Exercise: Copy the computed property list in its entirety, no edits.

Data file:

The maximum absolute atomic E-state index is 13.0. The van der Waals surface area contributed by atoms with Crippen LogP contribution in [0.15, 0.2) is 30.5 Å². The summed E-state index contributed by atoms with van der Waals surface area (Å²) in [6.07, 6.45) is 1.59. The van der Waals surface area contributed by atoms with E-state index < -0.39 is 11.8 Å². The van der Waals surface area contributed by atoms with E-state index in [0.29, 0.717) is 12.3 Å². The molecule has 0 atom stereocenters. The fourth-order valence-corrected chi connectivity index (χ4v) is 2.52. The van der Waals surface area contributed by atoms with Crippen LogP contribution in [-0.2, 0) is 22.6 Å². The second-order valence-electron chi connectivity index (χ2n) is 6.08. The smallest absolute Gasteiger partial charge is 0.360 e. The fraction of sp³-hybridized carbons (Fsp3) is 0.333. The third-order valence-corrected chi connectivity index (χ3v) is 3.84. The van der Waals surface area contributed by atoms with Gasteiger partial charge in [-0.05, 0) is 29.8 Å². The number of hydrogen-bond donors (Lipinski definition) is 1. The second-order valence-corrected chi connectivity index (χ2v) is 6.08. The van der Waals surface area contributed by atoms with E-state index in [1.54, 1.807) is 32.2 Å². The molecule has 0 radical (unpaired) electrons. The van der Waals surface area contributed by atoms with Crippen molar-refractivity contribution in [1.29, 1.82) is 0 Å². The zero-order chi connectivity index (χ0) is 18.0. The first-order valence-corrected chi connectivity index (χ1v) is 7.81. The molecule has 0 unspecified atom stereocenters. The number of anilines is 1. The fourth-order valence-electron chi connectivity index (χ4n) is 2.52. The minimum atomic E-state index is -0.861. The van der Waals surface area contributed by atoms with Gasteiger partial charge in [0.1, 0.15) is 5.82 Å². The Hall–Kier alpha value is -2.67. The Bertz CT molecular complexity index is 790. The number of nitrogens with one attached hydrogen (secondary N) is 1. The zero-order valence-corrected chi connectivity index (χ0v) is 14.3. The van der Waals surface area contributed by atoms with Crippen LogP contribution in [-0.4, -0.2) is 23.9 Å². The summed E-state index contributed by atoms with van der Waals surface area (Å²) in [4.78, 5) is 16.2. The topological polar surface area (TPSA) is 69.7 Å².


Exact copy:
The maximum absolute atomic E-state index is 13.0. The van der Waals surface area contributed by atoms with Crippen LogP contribution in [0.15, 0.2) is 30.5 Å². The summed E-state index contributed by atoms with van der Waals surface area (Å²) in [6.07, 6.45) is 1.59. The van der Waals surface area contributed by atoms with E-state index < -0.39 is 11.8 Å². The van der Waals surface area contributed by atoms with E-state index in [0.29, 0.717) is 12.3 Å². The molecule has 0 atom stereocenters. The fourth-order valence-corrected chi connectivity index (χ4v) is 2.52. The van der Waals surface area contributed by atoms with Crippen LogP contribution in [-0.2, 0) is 22.6 Å². The second-order valence-electron chi connectivity index (χ2n) is 6.08. The smallest absolute Gasteiger partial charge is 0.360 e. The fraction of sp³-hybridized carbons (Fsp3) is 0.333. The third-order valence-corrected chi connectivity index (χ3v) is 3.84. The van der Waals surface area contributed by atoms with Gasteiger partial charge in [-0.05, 0) is 29.8 Å². The number of hydrogen-bond donors (Lipinski definition) is 1. The second-order valence-corrected chi connectivity index (χ2v) is 6.08. The van der Waals surface area contributed by atoms with E-state index in [1.54, 1.807) is 32.2 Å². The molecule has 0 radical (unpaired) electrons. The van der Waals surface area contributed by atoms with Crippen molar-refractivity contribution in [1.29, 1.82) is 0 Å². The zero-order chi connectivity index (χ0) is 18.0. The first-order valence-corrected chi connectivity index (χ1v) is 7.81. The molecule has 0 unspecified atom stereocenters. The number of anilines is 1. The fourth-order valence-electron chi connectivity index (χ4n) is 2.52. The minimum atomic E-state index is -0.861. The van der Waals surface area contributed by atoms with Gasteiger partial charge in [0.1, 0.15) is 5.82 Å². The Hall–Kier alpha value is -2.67. The Bertz CT molecular complexity index is 790. The number of nitrogens with one attached hydrogen (secondary N) is 1. The zero-order valence-corrected chi connectivity index (χ0v) is 14.3. The van der Waals surface area contributed by atoms with Crippen LogP contribution in [-0.4, -0.2) is 23.9 Å². The summed E-state index contributed by atoms with van der Waals surface area (Å²) in [4.78, 5) is 16.2. The topological polar surface area (TPSA) is 69.7 Å².